[LAD] some questions about writing a jack client

Gabriel M. Beddingfield gabriel at teuton.org
Wed Nov 25 12:48:14 UTC 2009

Hi Mutil,

On Wed, 25 Nov 2009, mutil wrote:

> 	I am trying to write a c++/qt4 jack client which mix 2 inputs
> and has a jack output. The problem is that currently jack gets
> zombified too often and I would like some info on how can I debug
> the exact reason this happens. I suspect it's the way the app is
> written and I am planning to rewrite it but I need some advices
> first.

I've found that zombies are actually very hard to
debug.  They happen when your application takes "too
long" in the process() cycle (for whatever reason).  It
could be that you did a realtime violation (like
allocating memory), or it could be that you used an
O(N^10) algorithm.

When you start jackd, it says something like:

configuring for 48000Hz, period = 1024 frames (21.3 ms), buffer = 4 periods

The 21.3 ms is the time for /EVERYONE/ to get their
audio processing done.  If someone takes to long, jackd
puts them to death.

But, getting a 'jack zombie' is kind of like a
hit-and-run.  By the time you get declared a zombie,
the 'thing' that caused it has sped off down the road
anonymously.  I think I've even seen it where the wrong
application gets marked as a zombie.  By the time jackd
marks your program as a zombie, your O(N^10) algorithm
might be done... and it looks like `int j=5;` caused
the problem.  :-)

In the end, the best way I found to fix this problem is
to statically audit your code for "real time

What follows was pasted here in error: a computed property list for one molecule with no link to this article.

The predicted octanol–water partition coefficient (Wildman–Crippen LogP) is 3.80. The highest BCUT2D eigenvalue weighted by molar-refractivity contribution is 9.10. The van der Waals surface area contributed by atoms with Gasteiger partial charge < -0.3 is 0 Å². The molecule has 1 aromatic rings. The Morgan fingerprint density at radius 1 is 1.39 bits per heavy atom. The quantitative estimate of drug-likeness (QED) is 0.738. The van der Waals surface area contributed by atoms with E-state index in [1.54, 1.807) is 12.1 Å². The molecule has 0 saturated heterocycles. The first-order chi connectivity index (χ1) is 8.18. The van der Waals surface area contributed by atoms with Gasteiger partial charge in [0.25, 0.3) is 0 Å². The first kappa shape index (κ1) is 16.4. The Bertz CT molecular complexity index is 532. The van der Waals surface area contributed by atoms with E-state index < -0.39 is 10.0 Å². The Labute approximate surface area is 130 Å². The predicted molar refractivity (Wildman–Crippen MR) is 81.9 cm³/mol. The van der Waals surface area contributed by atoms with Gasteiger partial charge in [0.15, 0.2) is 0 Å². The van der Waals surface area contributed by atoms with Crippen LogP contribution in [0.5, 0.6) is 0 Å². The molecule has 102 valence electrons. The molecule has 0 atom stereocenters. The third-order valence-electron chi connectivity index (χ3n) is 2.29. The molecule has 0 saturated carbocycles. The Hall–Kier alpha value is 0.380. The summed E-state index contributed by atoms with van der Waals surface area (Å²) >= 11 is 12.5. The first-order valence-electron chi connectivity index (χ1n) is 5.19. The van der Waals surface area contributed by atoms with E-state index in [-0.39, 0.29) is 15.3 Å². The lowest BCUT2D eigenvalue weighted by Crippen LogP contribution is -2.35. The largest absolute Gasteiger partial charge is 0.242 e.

violations."  If your program is large, Doxygen has a
feature to create static call graphs... which I found

The JACK Documentation for jack_set_process_callback()

     The code in the supplied function must be suitable
     for real-time execution. That means that it cannot
     call functions that might block for a long
     time. This includes malloc, free, printf,
     pthread_mutex_lock, sleep, wait, poll, select,
     pthread_join, pthread_cond_wait, etc, etc.

Notice that locking a mutex is in the list.  However,
it /is/ possible to use a mutex and be realtime
safe... but this means that anything between lock and
unlock must /also/ be realtime safe.  In other words,
anything done while the mutex is locked is essentially
happening in the process() function that you've set as
a callback.  Consider this:

     QMutex mutex;
     float* buf;

     foo() {
         buf = new float[4096];

     int process(jack_nframes_t nframes) {
         for(int j=0 ; j<4096 ; ++j) {
             buf[j] = 0.0;
         return 0;

process() starts by locking a mutex.  If foo() already
has it locked, that means that process() is going to
have to WAIT until foo() unlocks it.  But foo() is
allocating memory dynamically (which you can't do in
realtime sections of code).  That's essentially the
same as this:

     float* buf;

     int process(jack_nframes_t nframes) {
         buf = new float[4096];
         for(int j=0 ; j<4096 ; ++j ) {
             buf[j] = 0.0;
         return 0;

So you see, by using a mutex... you have to consider
those sections of code as being a part of your
process() function.

> 	The way it's currently written makes use of mutexes and locks
> to pass the data beetween a custom global buffer. Is this the reason
> for not synchronizing

Is the custom global buffer allocating memory while the
mutex is locked?  If so, that's your problem.

> things? Should I use a ringbuffer (which, to my understanding is
> lock-free and doesn't need mutexes) to get the work done, and if so,
> are there any jack2 example of this

A ringbuffer is a good way to do this.

I don't know of any examples using the JACK API (maybe
someone else does), but google for "producer consumer"
and you'll get some good info on the subject.

A note about using Qt in JACK applications: QString is
not good to use in realtime sections.  It does a lot of
dynamic memory allocation behind the scenes.  I know
for sure that its constructors and its assignment
operators allocate memory dynamically -- which means
you can't create a new QString or even copy one while
you're in a realtime section of code.

Hope this helps,

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